The stanchion that Chase made has been amazing! I need to add a board or chain to go behind her so she doesn't shift her weight back when she tries to back out of the stanchion while I'm milking. It's also wide and she has room to shift away from me, so several times I have to more the pail out from under her, get up, push her back to the right spot, sit down, put the pail back in place and then resume milking. This doesn't seem like much, but the time adds up every morning.


The ground coming up the ramp of the stanchion is getting worked quite a bit now that we have had rain! So there is a muddy area where she walks in and out. I've tried to help this by walking her in a bigger arch leading to the stanchion which has helped and I put hay down where it was the worst. Since the stanchion isn't covered and not easily moved this will be a constant pain point for now.


Feed - having different feeds for Charlotte and the sheep were a given. I buy great feed from the dairy that I got Charlotte from that has all of her minerals in it so I don't have to have a mineral block out for the sheep and alpaca to get into, but they are constantly trying to get to whatever feed is around. When getting Charlotte's feed together if I don't feed the sheep first they are rushing to the gate to get Charlotte's share. A flock of sheep crowding you will make you feel both loved and smothered simultaneously. If I don't hurry then Charlotte is also already there and wont let me back in the gate to get to the stanchion without nose diving into the bucket! 10lbs of feed is a lot to waste of Charlotte pushes it out of my hands! I tried keeping a 5 gallon bucket of Charlotte's feed by the stanchion with a tight lid, but it's not worth the risk of her getting it open and then over eating grain - not to mention dangerous consequences for her and the sheep. This happened once when there was only 2lbs left in the bucket but I won't make the same mistake again!


Sanitation - Keeping Charlotte clean!

Charlotte lays down along the fence where I feed hay so most of the time this isn't an issue for her to lay down in manure. But as she stands to eat - she also poops where she stands and if she happens to lay there again - well not pretty and its a mess to clean off of her. I brush her everyday to keep the hair out and big debris from falling in the milk. But dirty teats... the worse. It's just time consuming to rub and scrub her if its dried on. I always pick up most of poop in the area around the barn and hay each day, but it still happens. I use an iodine solution as a teat tip after washing with soapy warm water, but still would like to help myself in this area by moving the hay and giving her better cover to lay down somewhere else. This isn't going to stop happening, but make it less frequent.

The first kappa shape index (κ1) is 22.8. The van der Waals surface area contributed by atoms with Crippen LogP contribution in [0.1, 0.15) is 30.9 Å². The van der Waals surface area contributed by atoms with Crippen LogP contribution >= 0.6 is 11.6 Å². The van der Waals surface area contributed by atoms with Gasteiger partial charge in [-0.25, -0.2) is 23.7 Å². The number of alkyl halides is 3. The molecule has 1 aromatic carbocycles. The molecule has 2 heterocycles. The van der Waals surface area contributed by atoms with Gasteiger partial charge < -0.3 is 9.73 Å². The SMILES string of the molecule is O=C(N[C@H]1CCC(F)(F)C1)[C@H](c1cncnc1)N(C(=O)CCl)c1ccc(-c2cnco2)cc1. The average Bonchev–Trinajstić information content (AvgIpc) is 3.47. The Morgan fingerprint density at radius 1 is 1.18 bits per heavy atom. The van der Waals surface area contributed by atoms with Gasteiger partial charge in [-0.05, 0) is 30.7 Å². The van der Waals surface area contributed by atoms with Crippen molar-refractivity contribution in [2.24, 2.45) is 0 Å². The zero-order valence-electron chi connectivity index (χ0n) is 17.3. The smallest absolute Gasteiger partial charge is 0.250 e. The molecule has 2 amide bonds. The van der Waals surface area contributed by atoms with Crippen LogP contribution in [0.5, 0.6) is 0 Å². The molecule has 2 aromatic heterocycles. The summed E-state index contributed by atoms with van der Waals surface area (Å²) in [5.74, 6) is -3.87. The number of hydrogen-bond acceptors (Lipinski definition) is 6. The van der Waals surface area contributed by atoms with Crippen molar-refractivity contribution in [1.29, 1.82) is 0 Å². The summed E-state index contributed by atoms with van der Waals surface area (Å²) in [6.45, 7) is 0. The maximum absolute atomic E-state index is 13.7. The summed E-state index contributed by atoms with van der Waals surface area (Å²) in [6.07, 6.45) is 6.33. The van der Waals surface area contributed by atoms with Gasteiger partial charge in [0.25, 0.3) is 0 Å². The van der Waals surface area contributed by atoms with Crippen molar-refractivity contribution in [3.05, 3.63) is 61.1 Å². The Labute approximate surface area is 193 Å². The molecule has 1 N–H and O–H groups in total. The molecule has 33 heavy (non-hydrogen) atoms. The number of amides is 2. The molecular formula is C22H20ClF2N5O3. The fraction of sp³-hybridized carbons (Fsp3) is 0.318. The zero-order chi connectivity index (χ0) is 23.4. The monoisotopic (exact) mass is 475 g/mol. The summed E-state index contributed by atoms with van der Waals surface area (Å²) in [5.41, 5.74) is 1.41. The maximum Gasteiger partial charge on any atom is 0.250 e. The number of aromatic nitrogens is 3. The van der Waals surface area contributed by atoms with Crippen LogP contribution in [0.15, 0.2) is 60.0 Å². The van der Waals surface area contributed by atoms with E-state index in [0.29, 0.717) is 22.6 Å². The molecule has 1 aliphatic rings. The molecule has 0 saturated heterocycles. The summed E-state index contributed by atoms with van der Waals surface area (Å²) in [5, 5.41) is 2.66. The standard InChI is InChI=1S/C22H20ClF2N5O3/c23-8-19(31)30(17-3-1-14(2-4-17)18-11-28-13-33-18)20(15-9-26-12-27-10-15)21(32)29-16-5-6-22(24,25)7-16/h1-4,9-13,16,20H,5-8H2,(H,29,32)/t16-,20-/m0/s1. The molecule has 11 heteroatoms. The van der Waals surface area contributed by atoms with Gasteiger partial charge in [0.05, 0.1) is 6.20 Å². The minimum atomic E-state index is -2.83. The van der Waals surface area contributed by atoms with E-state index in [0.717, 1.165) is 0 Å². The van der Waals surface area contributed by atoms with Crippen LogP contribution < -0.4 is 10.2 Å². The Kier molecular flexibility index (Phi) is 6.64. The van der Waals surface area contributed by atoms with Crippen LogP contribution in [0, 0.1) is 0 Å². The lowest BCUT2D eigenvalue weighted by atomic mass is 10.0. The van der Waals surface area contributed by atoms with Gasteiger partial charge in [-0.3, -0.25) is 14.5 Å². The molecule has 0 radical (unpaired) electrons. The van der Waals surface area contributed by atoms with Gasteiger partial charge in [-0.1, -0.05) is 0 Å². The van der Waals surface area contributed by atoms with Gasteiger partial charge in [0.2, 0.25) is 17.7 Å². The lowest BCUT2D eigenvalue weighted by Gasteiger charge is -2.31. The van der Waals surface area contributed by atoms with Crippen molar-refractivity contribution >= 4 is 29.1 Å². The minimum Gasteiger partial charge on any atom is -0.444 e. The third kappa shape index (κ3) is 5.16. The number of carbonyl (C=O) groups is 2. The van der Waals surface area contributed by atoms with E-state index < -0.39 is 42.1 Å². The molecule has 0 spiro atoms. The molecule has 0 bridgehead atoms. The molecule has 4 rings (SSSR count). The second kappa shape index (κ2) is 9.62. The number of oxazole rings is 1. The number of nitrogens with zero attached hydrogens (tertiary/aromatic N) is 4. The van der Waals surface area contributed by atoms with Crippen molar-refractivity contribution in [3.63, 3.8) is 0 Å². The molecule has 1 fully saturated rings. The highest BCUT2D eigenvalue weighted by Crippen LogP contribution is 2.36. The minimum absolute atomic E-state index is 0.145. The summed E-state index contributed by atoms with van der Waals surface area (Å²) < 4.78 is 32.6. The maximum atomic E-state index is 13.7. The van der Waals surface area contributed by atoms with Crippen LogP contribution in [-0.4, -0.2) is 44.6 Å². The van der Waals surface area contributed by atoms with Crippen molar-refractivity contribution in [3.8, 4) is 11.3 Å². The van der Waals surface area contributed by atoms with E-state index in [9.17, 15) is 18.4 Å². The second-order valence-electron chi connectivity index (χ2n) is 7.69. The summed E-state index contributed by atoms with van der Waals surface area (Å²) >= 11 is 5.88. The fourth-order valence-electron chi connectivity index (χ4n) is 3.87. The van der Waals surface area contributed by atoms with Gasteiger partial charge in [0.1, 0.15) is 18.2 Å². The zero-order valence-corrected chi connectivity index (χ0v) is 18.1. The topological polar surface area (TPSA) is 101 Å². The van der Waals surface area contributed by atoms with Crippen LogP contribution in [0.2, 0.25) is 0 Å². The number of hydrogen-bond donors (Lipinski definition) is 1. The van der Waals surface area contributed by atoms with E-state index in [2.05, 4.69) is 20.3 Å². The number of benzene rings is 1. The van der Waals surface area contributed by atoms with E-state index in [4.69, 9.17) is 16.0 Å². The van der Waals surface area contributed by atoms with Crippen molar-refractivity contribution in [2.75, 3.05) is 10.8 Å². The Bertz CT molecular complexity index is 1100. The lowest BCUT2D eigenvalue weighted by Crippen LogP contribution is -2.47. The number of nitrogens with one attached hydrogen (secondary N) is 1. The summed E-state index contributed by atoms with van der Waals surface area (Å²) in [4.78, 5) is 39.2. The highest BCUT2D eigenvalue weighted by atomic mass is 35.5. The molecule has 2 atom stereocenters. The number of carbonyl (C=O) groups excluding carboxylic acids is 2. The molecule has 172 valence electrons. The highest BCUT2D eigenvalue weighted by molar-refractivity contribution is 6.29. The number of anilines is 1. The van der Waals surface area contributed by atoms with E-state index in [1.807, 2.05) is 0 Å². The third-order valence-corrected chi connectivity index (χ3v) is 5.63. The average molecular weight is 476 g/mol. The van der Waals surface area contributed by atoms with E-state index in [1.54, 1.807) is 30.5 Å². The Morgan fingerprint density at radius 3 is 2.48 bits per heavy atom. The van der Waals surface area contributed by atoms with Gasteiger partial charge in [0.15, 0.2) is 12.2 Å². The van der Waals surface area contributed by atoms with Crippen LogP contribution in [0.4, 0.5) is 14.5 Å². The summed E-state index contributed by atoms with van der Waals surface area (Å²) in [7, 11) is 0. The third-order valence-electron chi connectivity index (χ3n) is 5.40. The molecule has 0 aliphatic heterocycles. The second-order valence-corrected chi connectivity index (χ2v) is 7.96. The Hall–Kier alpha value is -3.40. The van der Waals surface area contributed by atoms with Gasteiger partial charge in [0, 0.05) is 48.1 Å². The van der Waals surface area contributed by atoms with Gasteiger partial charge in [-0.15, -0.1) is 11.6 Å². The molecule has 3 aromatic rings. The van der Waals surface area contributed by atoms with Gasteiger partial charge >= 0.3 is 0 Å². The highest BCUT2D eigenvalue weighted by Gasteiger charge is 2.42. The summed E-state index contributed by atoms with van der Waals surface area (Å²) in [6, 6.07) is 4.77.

Charlotte pooping in the stanchion! Yikes! This one is really frustrating. I didn't learn until a week into milking that she can't control this for the first couple weeks and it's a natural reflex with milk let down for this to happen after having her calf. No less aggravating. I put a 5 gallon bucket near by and when I can feel her shift I have it ready to catch it after putting the lid on milk pail. This is just part of the process and comes with having a dairy cow, but I didn't want it to be a habit - a very bad habit. The past few days have been great! If there was poop I could feel it coming with her tail lift, and moved the pail well away. It's just cleaning the stanchion afterwards. I don't want to hose it down and add water to the already muddy area so I've been scrapping it off and throwing it over the fence if I can't catch it.


A good challenge is what to do with all of this milk! I didn't realize how odd our family is that we actually drink milk as adults. In our household we went through a gallon of milk or more a week before Charlotte. Who doesn't love a cold cup of Ovaltine? Two or three gallons of milk a day is more then we know what to do with! I given gallons away to family and a few friends, but it's still a lot of milk. Angela says that its a great problem to have! I've tried making cheese (cheddar since the recipe called for 3 gallons of milk!) that didn't go well at all! Mozzarella that was good but chewy. And ricotta that I used to make lasagna with - delicious! I store the milk in half gallon glass jars and the fridge is always packed now with milk jars! I have GOT to get BETTER at cheese making!


The rewards - so many that I don't even know how to name them. Delicious, nutritious, organic, milk to enjoy and share. Mason learning so so much about where food comes from even at his age being comfortable around animals. The precious moments watching Charlotte and her calf together - loving, laying together, playing. The calf chasing the sheep! And he always lays right in the middle of the fresh hay I put down. Without fail. So the sheep and Charlotte are eating around him in the hay pile! This is cute now but will stop as soon as we build the covered hay feeders. I'm just loving this moment in life. Listening to Charlotte eat her hay while the milk hits the side of the pail in a steady rhythm, hawks calling near by, the sheep baaing to eat other, and Scarlett humming to me that she wants her bottle! Mason behind me looking for beetles or feeding Mitt. Peaceful for the soul.


Thank you for reading about our farm! Please let me know if you have any comments or suggestions!

-Helene